• Attempts to become affiliated with the local YWCA by the Phyllis Wheatley Girls Club- a club for African Americans- was unsuccessful.
• YWCA Constitution and by-laws were adopted.
• The YWCA Wilmington purchased the Jennie Gilchrist House at 708 Market Street.
• The Phyllis Wheatley Girls Club at 515 South 8th Street officially became the Phyllis Wheatley Center.
• The Phyllis Wheatley Center purchased a house at 119 South 7th Street.
• The Phyllis Wheatley Center became a branch of the Wilmington YWCA.
• The Phyllis Wheatley Branch celebrated their "Burning of the Mortgage" on December 11th.
• The YWCA Wilmington adopted a new mission statement to include "the elimination of racism."
• Community dialogue groups were formed to flesh out local situations and feelings to decide what could and should be done to solve problems in race relations. These talks continued for 18 months with between approximately 400 community members participating. Local High Schools developed "Speak Outs" along the same lines as the dialogues.
• A new site of 10.54 acres on South College Road was purchased.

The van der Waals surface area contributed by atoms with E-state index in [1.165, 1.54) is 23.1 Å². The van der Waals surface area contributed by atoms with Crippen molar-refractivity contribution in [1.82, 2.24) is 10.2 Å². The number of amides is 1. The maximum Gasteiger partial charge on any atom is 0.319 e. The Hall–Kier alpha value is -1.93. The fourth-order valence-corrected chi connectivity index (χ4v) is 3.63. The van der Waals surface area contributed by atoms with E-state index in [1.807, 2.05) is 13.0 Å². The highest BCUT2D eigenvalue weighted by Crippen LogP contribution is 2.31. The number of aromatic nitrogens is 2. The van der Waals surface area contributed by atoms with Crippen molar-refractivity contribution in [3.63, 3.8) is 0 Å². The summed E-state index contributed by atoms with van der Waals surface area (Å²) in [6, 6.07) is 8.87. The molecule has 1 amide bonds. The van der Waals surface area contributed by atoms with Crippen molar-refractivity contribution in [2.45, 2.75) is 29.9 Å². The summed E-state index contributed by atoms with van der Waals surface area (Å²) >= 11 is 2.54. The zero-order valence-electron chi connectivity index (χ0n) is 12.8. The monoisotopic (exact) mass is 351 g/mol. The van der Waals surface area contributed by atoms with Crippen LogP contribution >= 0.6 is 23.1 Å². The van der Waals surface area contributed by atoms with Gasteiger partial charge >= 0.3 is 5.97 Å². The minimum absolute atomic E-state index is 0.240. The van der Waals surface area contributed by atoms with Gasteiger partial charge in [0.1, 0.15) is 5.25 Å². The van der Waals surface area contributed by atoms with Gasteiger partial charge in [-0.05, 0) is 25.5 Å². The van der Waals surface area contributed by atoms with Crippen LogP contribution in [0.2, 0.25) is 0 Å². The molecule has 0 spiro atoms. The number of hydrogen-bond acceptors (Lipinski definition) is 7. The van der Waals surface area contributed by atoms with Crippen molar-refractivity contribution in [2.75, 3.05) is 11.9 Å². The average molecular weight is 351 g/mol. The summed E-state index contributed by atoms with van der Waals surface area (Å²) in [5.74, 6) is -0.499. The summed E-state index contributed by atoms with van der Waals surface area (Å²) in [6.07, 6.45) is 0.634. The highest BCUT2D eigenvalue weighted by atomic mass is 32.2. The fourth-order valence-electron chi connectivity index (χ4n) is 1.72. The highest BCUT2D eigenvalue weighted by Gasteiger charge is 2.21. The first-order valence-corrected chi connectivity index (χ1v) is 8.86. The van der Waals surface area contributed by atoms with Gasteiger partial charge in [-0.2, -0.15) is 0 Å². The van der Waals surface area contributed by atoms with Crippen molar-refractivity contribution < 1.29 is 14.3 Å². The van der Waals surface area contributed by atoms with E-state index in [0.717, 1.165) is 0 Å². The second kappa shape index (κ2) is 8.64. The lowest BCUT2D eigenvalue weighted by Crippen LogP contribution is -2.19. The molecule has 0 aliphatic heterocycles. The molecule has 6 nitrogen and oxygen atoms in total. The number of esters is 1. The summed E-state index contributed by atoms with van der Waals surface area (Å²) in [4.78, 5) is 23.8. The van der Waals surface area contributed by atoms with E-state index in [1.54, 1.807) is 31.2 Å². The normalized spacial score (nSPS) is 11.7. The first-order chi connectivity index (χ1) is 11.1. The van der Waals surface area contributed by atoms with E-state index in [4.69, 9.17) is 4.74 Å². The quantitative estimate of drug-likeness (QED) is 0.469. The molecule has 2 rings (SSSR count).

• The Mayor set March 17th as Y Day,
• Ground was broken for the new YWCA facility on South College Road in keeping with the YWCA's imperative to eliminate racism.
• The YWCA opened the new building on South College Road where all programs took place in one facility for the first time.
• Caronell Chestnut organized the "Young in Heart" group to help merge the YWCA branches.
• In December, an anonymous gift of an outdoor swimming pool was given to the YWCA with the stipulation that all debt must be paid off on the new building before construction could start on the pool. The donor was later revealed to be Polly Mebane.
• The YWCA paid its final debt payment in August, which allowed construction on the pool facility to begin in 1978.
• The pool opening took place on June 1st.
• The pool dedication was held in October.